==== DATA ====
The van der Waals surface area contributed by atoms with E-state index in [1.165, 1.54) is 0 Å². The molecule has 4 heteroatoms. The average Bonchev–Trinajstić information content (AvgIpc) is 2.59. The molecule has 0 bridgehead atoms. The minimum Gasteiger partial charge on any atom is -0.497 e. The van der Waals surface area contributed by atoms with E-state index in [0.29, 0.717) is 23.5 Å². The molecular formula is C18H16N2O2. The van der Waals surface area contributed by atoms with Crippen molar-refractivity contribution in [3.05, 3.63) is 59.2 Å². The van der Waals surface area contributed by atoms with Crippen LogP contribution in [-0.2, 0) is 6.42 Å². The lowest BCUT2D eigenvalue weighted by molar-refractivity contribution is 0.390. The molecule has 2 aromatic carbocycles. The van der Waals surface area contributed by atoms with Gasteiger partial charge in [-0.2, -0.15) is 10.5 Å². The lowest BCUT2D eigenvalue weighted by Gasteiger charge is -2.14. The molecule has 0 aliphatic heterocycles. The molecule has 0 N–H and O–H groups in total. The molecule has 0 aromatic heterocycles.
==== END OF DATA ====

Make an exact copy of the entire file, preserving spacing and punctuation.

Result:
The van der Waals surface area contributed by atoms with E-state index in [1.165, 1.54) is 0 Å². The molecule has 4 heteroatoms. The average Bonchev–Trinajstić information content (AvgIpc) is 2.59. The molecule has 0 bridgehead atoms. The minimum Gasteiger partial charge on any atom is -0.497 e. The van der Waals surface area contributed by atoms with E-state index in [0.29, 0.717) is 23.5 Å². The molecular formula is C18H16N2O2. The van der Waals surface area contributed by atoms with Crippen molar-refractivity contribution in [3.05, 3.63) is 59.2 Å². The van der Waals surface area contributed by atoms with Crippen LogP contribution in [-0.2, 0) is 6.42 Å². The lowest BCUT2D eigenvalue weighted by molar-refractivity contribution is 0.390. The molecule has 2 aromatic carbocycles. The van der Waals surface area contributed by atoms with Gasteiger partial charge in [-0.2, -0.15) is 10.5 Å². The lowest BCUT2D eigenvalue weighted by Gasteiger charge is -2.14. The molecule has 0 aliphatic heterocycles. The molecule has 0 N–H and O–H groups in total. The molecule has 0 aromatic heterocycles.